Gigabyte GA-770TA-UD3

$90

Modest

500GB

$55

4GB DDR3 1333/1600

$95

Centurion 5

$50

hec HEC500TEWX

$55

5770

$150

Phenom II x 2 555 BE

$99

Gigabyte GA-770TA-UD3

$90

$594

 

Kingston, Corsair, G.Skill

CM690 II

$70

SeaSonic SS-500ET Bronze 500W

$60

460*

$200

Athlon II X4 635

$99

MSI 790X-G45

$99

 

Or any 80+ 400w+ PSU

Good

500GB

$55

4GB DDR3 1333/1600

$95

Centurion 5

$50

SeaSonic SS-500ET Bronze 500W

$60

5770

$150

Phenom II X4 955 BE

$160

ASUS M4A79XTD EVO

$99

$669

 

1TB

$75

Kingston, Corsair, G.Skill

CM690 II

$70

Antec NEO ECO 520C 520W

$65

460*

$200

Gigabyte GA-870A-UD3

$105

 

Or any 80+ 500w+ PSU

Very good

1TB

$75

4GB DDR3 1333/1600

$95

CM690 II

$70

Antec NEO ECO 520C 520W

$65

460*

$200

Phenom II X4 955 BE

$160

ASUS M4A79XTD EVO

$99

$764

 

Kingston, Corsair, G.Skill

Or any 80+ 500w+ PSU

460*

$230

Gigabyte GA-870A-UD3

$105

Great

1TB

$75

4GB DDR3 1333/1600

$95

CM690 II

$70

Antec EarthWatts EA650 650W

$80

5850

$290

Phenom II X4 955 BE

$160

Gigabyte GA-870A-UD3

$105

$875

 

Kingston, Corsair, G.Skill

Lian Li PC-K62

$90

Or any 80+ 600w+ PSU

460x2

$400

Gigabyte GA-790XT-USB3

$125

Excellent

1TB

$75

4GB DDR3 1333/1600

$95

CM690 II

$70

Antec EarthWatts EA650 650W

$80

5850

$290

i5 750

$195

Gigabyte GA-P55-USB3

$120

$925

 

1.5TB

$110

Kingston, Corsair, G.Skill

Lian Li PC-K62

$90

Or any 80+ 600w+ PSU

460x2

$400

Gigabyte GA-P55A-UD3

$140

 

ASUS P7P55D-E Pro

$160

Outstanding

1TB

$75

4GB DDR3 1333/1600

$95

CM690 II

$70

Antec TruePower New TP-750 750W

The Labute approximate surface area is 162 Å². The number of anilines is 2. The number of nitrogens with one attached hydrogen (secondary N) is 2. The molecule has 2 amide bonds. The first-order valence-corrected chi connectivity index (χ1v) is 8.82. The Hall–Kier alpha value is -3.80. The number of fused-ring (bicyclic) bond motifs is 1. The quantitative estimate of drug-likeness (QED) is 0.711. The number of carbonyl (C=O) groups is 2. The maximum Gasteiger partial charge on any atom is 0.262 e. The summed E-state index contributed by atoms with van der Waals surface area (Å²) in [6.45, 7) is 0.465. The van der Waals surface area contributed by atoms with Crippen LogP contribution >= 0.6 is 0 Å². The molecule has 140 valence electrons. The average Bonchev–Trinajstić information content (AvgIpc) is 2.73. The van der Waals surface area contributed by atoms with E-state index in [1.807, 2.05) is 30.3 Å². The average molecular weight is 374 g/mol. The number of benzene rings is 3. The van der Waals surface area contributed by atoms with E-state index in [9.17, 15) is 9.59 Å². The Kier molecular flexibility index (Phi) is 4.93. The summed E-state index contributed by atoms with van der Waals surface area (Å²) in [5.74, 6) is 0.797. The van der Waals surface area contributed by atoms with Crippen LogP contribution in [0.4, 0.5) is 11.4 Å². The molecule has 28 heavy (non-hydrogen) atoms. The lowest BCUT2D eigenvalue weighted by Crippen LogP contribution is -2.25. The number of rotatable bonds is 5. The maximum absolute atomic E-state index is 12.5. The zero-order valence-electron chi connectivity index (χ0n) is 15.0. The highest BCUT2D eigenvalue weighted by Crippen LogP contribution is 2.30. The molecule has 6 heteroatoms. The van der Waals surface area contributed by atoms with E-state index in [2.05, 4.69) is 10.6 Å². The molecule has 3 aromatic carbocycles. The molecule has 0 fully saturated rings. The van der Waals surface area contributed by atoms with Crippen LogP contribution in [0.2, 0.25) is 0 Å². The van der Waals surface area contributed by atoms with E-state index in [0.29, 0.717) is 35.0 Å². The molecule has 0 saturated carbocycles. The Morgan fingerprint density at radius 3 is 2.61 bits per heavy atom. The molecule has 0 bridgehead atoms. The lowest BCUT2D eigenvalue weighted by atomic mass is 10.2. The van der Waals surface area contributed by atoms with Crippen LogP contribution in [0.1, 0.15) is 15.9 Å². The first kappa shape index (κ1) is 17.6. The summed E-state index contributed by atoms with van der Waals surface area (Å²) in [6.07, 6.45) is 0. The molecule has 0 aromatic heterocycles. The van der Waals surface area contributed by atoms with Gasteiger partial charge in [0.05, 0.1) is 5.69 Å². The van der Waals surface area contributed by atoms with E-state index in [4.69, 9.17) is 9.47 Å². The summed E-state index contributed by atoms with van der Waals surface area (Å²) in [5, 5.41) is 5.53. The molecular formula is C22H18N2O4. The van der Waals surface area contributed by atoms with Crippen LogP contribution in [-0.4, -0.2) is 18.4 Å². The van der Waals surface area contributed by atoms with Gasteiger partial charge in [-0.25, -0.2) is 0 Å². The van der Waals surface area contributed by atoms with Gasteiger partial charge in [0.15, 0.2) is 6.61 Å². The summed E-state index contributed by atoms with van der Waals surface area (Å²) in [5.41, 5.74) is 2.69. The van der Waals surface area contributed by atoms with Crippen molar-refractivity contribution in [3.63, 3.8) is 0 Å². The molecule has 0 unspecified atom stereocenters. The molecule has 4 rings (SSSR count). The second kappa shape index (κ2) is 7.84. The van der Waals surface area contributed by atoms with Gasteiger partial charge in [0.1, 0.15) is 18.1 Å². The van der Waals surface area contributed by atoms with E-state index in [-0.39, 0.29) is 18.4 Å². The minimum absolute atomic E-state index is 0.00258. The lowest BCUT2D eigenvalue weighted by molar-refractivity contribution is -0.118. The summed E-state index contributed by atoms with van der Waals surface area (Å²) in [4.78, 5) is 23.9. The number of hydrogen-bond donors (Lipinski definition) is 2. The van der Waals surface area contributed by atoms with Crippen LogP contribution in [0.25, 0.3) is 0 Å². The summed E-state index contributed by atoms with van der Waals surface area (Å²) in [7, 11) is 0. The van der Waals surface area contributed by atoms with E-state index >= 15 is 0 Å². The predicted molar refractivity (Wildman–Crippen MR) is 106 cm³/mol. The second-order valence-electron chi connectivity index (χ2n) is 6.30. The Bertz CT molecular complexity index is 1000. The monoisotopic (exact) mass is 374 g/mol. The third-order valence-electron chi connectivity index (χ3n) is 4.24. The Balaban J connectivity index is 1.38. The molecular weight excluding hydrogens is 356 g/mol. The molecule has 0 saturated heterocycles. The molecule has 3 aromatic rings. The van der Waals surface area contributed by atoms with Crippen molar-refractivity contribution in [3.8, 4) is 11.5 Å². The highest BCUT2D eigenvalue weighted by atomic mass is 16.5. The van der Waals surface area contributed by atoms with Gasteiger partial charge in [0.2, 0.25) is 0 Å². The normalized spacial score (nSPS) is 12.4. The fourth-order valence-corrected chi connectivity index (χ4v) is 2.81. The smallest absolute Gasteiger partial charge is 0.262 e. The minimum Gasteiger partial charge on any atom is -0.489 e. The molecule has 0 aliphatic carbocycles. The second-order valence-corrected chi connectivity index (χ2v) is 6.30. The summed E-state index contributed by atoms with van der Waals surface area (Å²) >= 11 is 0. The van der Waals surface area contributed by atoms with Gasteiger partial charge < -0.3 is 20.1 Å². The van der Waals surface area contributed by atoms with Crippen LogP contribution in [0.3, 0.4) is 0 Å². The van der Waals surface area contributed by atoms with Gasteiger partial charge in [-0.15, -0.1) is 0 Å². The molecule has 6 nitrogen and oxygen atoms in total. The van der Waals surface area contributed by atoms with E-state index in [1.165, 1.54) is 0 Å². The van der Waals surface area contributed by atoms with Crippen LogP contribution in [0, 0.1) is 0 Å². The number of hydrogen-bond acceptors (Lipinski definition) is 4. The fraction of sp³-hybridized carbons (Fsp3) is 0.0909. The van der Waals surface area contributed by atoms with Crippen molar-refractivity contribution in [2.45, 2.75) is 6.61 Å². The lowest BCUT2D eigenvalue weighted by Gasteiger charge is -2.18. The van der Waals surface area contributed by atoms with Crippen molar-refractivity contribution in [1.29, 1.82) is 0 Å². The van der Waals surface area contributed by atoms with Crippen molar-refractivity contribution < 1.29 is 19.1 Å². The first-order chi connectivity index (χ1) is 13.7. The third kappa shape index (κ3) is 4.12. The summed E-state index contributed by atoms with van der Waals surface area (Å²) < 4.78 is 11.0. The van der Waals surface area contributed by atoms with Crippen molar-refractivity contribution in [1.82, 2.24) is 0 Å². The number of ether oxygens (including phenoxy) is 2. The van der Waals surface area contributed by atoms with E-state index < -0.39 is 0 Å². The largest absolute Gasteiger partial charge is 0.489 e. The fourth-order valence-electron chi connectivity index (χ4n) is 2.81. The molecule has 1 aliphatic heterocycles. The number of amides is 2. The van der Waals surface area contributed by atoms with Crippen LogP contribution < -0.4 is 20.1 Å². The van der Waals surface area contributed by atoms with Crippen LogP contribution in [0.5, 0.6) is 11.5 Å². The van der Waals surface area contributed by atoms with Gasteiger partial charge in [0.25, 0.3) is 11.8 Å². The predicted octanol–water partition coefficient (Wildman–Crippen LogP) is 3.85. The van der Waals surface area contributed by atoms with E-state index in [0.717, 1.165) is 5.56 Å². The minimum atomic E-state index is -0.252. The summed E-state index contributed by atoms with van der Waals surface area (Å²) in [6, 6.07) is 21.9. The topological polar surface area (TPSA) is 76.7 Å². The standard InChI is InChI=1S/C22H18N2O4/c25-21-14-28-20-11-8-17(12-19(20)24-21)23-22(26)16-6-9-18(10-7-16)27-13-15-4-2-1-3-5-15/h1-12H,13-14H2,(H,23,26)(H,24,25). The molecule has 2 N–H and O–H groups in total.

$100

5870

$390

i5 750

$195

Gigabyte GA-P55-USB3

$120

$1,045

 

1.5TB

$110

Kingston, Corsair, G.Skill

Lian Li PC-K62

$90

CORSAIR CMPSU-750TX

$110

460x2

$400

Gigabyte GA-P55A-UD3

$140

 

SSD**

$200

Or any 80+ 700w+ PSU

460x2

460

ASUS P7P55D-E Pro

$160

Exceptional

1TB

$75

6GB DDR3 1600

$150

HAF 932

140

Antec TruePower New TP-750 750W

$100

5870

$390

i7 930

$290

Gigabyte GA-X58A-UD3R

$210

$1,355

 

1.5TB

$110

Kingston, Corsair, G.Skill

CM ATCS 840

170

Corsair CMPSU-750TX

$110

460x2

$400

ASUS P6X58D-E

$240

 

SSD**

$200

Antec 1200

170

Or any 80+ 700w+ PSU

460x2

$460

Gigabyte GA-X58A-UD7

$340

 

Rampage III Extreme

$380

Errata: The 955/5870 build is not included, since it will cost more than the "Excellent" build but will have a weaker CPU, and thus is not a "logical increment", CPU-wise.

Components in DepthEdit

Hard Disk Drive (HDD)Edit

  • Samsung F3 Spinpoint or Western Digital WD Black. Make sure it is at least 7200RPM and (if possible) 32MB or 64MB of cache. Get the highest platter density possible.
  • Hard drives typically come in 320GB or 500GB platters. The less platters you have, the smaller the chance of mechanical failure. 320GB is fine for a normal user.
  • 500GB is enough to store some 300+ quality DVD rips, while a person who enjoys collecting various series would find a 1TB more adequate.
  • It is cheaper to get 1TB x 2 than 2TB. The new 1.5TB drives offer better storage/$$$.

Power Supply Unit (PSU)Edit